Overall, it’s a well put-together cabin, build quality is very impressive and there’s nothing terribly wrong with the interior, but it just doesn't feel like such a prestige space, worthy of a $125,000 price-tag. It feels old, so a facelift – or better still a 300 Series – can’t arrive soon enough.
Price and features
There’s no dancing around the fact that the GLE Coupe is a niche, gratuitous product, targeted at a well-off consumer.
We don’t know what the pricing will be for the Australian range yet – and we won’t for a few months. But what we do know is Mercedes-Benz will only bring two highly specified variants to our market for the launch.
Those two will be the AMG-tuned GLE 53 which we were able to test at the launch, and a slightly lesser specified GLE 450.
Expect tall pricing, north of the wagon bodied GLE 450 ($111,341) for the 450 Coupe and outgoing GLE 43 Coupe ($145,829) for the GLE 53 Coupe.
Standard features, as with the rest of the second-generation GLE range will be pretty good. We don’t know exactly what Australian-specified vehicles will get, but the GLE 53 as tested in Europe came with an extensive list of items.
You can expect all variants to get 20- to 22-inch alloys, electric tailgates, LED headlights, and Benz’ signature ‘Artico’ faux leather interior trim. The 53 also had a swish fully RGB adjustable interior ambient lighting suite and real wood in the dash. Very nice.
All GLE Coupes will have the impressive MBUX (I’m told it’s said “em bee you ex”, not “em bucks”) digital dash and multimedia suite, consisting of two 12.3-inch screens, one a digital dash, the other a multimedia screen.
The flashy setup also supports Apple CarPlay and Android auto as well as the usual connectivity via Bluetooth and packs several USB C outlets alongside Aux and USB 2.0. Our test 53 had a head-up display, too.
Mercedes’ built-in assistant (summoned by uttering 'Hey Mercedes') has perhaps the best native voice recognition on the market in terms of its accuracy and what it can do.
You can do things like adjust air conditioning, open the sunroof shade (oh yes, the GLE comes with a panoramic sunroof, too), and even find your specific music tracks via internet radio.
Then there’s the built in nav suite which is also one of the better ones on the market, featuring some very cool innovations.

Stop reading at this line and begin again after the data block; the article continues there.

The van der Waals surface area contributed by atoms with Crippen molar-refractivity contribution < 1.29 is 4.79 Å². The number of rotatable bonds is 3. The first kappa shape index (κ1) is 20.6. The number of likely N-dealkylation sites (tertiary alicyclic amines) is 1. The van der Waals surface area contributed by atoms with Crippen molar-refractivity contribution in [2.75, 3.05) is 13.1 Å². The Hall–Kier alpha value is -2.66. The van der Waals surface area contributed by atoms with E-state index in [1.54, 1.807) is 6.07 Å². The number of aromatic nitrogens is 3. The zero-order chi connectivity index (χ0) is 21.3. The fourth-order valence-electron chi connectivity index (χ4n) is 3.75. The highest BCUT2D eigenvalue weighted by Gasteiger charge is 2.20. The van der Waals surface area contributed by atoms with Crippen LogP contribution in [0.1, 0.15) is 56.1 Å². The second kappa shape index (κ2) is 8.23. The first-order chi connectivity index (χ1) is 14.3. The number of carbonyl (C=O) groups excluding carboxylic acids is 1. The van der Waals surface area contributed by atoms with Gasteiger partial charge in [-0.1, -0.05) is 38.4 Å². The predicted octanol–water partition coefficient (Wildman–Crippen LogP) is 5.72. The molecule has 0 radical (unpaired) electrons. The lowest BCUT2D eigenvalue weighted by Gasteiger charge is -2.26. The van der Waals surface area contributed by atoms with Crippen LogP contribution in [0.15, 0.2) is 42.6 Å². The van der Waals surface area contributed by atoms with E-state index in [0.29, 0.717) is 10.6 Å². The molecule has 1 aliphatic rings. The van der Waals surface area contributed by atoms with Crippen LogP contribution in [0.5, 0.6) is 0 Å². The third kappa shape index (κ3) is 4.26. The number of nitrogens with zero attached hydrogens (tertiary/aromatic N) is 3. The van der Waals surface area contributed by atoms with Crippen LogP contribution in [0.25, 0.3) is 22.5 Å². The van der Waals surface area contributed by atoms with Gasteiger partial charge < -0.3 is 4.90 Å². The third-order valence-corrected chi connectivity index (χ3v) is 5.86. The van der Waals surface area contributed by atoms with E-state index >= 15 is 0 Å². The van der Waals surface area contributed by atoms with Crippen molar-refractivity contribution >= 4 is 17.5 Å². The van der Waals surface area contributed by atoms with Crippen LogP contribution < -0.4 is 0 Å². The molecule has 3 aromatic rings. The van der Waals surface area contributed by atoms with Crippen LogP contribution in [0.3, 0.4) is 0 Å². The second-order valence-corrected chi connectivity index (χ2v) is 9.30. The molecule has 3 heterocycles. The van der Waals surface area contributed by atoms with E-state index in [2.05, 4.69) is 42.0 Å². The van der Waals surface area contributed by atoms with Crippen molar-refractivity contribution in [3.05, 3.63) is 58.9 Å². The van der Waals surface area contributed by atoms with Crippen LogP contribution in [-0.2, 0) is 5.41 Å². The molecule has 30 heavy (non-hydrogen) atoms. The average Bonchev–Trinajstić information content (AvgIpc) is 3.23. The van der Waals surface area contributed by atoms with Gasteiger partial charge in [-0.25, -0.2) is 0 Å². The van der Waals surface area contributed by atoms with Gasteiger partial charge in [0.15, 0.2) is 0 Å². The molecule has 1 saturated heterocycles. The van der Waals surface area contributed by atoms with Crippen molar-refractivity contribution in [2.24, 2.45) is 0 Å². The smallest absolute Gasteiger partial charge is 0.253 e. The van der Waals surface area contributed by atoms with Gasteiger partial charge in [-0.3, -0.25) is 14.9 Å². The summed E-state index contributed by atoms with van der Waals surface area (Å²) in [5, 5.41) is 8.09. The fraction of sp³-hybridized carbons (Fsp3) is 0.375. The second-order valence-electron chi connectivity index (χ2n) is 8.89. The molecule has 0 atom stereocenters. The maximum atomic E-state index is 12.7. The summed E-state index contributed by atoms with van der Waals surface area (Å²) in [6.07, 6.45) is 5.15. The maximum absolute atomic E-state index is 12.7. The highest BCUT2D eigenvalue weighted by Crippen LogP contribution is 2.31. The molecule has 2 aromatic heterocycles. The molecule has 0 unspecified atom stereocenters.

The system will switch to the forward-facing camera when approaching an intersection and show you where to exit using augmented reality. Neat.
The 53’s system is also uniquely adjustable with AMG-specific themes and modes for the dash cluster, setting it apart from the lesser GLE 450 when it arrives.
It’s safe to assume there will be an extensive options list, including the 'E-Active Body Control' system (a $13,000 option on the wagon version) which uses cameras to detect road quality and optimize the air suspension system to suit. It also leans into corners. We’re keen to test it when it becomes available on the GLE 450.
Toyota Land Cruiser7/10
The seven-seat top-shelf* Sahara, as tested, costs $124,996 ($124,396 plus $600 premium paint), plus on-road costs. [* The limited-edition Sahara Horizon costs more, at $129,090 (plus on-road costs), but there are only 400 of those, so I’m not counting those in the mainstream line-up.]
It has a 4.5-litre V8 twin turbo-diesel engine, a six-speed automatic transmission, full-time four-wheel drive with dual-range gearing, a limited-slip centre differential and a stack of driver-assist tech including Toyota Safety Sense (which incorporates Pre-Collision Safety System with Pedestrian Detection (like Autonomous Emergency Braking – AEB), High Speed Active Cruise Control, Lane Departure Alert and Automatic High Beam), as well as blind-spot alert, rear cross-traffic alert, a multi-terrain system (with various drive modes to suit different terrain), a multi-terrain monitor, crawl control (low-speed off-road cruise control), hill descent control and more.
As befitting a top-spec vehicle, the Sahara has quite an extensive features list including a 9.0-inch touchscreen multimedia system with sat-nav, a wireless smartphone charger, a cool box between the front seats, woodgrain-look steering wheel and throughout the cabin, ventilated front seats, heated front and second-row seats, driver’s seat memory settings, four-zone climate-control air-conditioning, 11.6-inch entertainment screens for rear passengers, a nine-speaker audio system, and a moonroof.
It has daytime running lights, a horizontal-split tailgate, side steps, and 18-inch alloy wheels.
Engine & trans
Australia will only get one engine in the GLE Coupe – a 3.0-litre 48-volt mild-hybrid in-line six-cylinder twin-turbo petrol.
There will be two states of tune. The 450 will be able to make use of 270kW/500Nm, while the AMG-spec GLE 53 we were able to drive at the launch has more power still (thanks to extra hybrid augmentation on the turbo) for a total of 320kW/520Nm.
For a quick comparison, the single-variant Q8 produces 250kW/500Nm from a twin-turbo V6, while the equivalent X6 – the M40i packs a 3.0-litre twin-turbo in-line six to make 250kW/450Nm.
The GLE 53 has a nine-speed auto transmission which is specially tuned by AMG to go with the expanded list of available drive modes. All Australian GLE Coupes will be all-wheel drive via a permanently active '4Matic+' system.
Toyota Land Cruiser7/10